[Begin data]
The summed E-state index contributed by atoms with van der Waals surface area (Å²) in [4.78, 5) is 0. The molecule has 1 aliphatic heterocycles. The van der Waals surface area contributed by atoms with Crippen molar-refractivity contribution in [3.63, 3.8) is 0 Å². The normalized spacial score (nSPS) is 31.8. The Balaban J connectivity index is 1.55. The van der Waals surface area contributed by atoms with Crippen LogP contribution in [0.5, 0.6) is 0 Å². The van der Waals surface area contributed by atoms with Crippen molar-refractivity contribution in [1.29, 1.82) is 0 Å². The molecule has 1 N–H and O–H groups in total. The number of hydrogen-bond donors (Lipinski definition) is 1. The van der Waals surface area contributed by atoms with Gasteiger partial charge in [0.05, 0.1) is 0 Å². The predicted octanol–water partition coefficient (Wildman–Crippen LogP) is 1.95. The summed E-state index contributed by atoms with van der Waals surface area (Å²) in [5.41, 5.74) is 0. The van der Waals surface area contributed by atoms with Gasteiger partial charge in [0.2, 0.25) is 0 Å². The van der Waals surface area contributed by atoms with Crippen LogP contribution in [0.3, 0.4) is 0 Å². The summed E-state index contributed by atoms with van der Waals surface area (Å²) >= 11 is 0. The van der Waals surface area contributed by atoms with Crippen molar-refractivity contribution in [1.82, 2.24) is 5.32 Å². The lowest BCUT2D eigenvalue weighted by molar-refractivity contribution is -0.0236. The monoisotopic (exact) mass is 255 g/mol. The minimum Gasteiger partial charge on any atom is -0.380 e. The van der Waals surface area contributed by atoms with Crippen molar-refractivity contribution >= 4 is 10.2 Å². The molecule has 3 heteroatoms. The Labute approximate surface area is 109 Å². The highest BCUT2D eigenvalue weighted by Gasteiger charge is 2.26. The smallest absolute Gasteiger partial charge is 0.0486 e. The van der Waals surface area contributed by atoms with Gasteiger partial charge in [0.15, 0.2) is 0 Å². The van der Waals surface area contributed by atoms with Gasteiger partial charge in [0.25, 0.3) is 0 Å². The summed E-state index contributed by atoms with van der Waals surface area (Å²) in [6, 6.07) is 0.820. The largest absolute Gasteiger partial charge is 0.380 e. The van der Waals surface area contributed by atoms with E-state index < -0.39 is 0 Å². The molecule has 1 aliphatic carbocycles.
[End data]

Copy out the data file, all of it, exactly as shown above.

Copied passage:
The summed E-state index contributed by atoms with van der Waals surface area (Å²) in [4.78, 5) is 0. The molecule has 1 aliphatic heterocycles. The van der Waals surface area contributed by atoms with Crippen molar-refractivity contribution in [3.63, 3.8) is 0 Å². The normalized spacial score (nSPS) is 31.8. The Balaban J connectivity index is 1.55. The van der Waals surface area contributed by atoms with Crippen LogP contribution in [0.5, 0.6) is 0 Å². The van der Waals surface area contributed by atoms with Crippen molar-refractivity contribution in [1.29, 1.82) is 0 Å². The molecule has 1 N–H and O–H groups in total. The number of hydrogen-bond donors (Lipinski definition) is 1. The van der Waals surface area contributed by atoms with Gasteiger partial charge in [0.05, 0.1) is 0 Å². The predicted octanol–water partition coefficient (Wildman–Crippen LogP) is 1.95. The summed E-state index contributed by atoms with van der Waals surface area (Å²) in [5.41, 5.74) is 0. The van der Waals surface area contributed by atoms with Gasteiger partial charge in [0.2, 0.25) is 0 Å². The van der Waals surface area contributed by atoms with Crippen LogP contribution in [0.3, 0.4) is 0 Å². The summed E-state index contributed by atoms with van der Waals surface area (Å²) >= 11 is 0. The van der Waals surface area contributed by atoms with Crippen molar-refractivity contribution in [1.82, 2.24) is 5.32 Å². The lowest BCUT2D eigenvalue weighted by molar-refractivity contribution is -0.0236. The monoisotopic (exact) mass is 255 g/mol. The minimum Gasteiger partial charge on any atom is -0.380 e. The van der Waals surface area contributed by atoms with Crippen molar-refractivity contribution >= 4 is 10.2 Å². The molecule has 3 heteroatoms. The Labute approximate surface area is 109 Å². The highest BCUT2D eigenvalue weighted by Gasteiger charge is 2.26. The smallest absolute Gasteiger partial charge is 0.0486 e. The van der Waals surface area contributed by atoms with Gasteiger partial charge in [0.15, 0.2) is 0 Å². The van der Waals surface area contributed by atoms with Gasteiger partial charge in [0.25, 0.3) is 0 Å². The summed E-state index contributed by atoms with van der Waals surface area (Å²) in [6, 6.07) is 0.820. The largest absolute Gasteiger partial charge is 0.380 e. The van der Waals surface area contributed by atoms with E-state index < -0.39 is 0 Å². The molecule has 1 aliphatic carbocycles.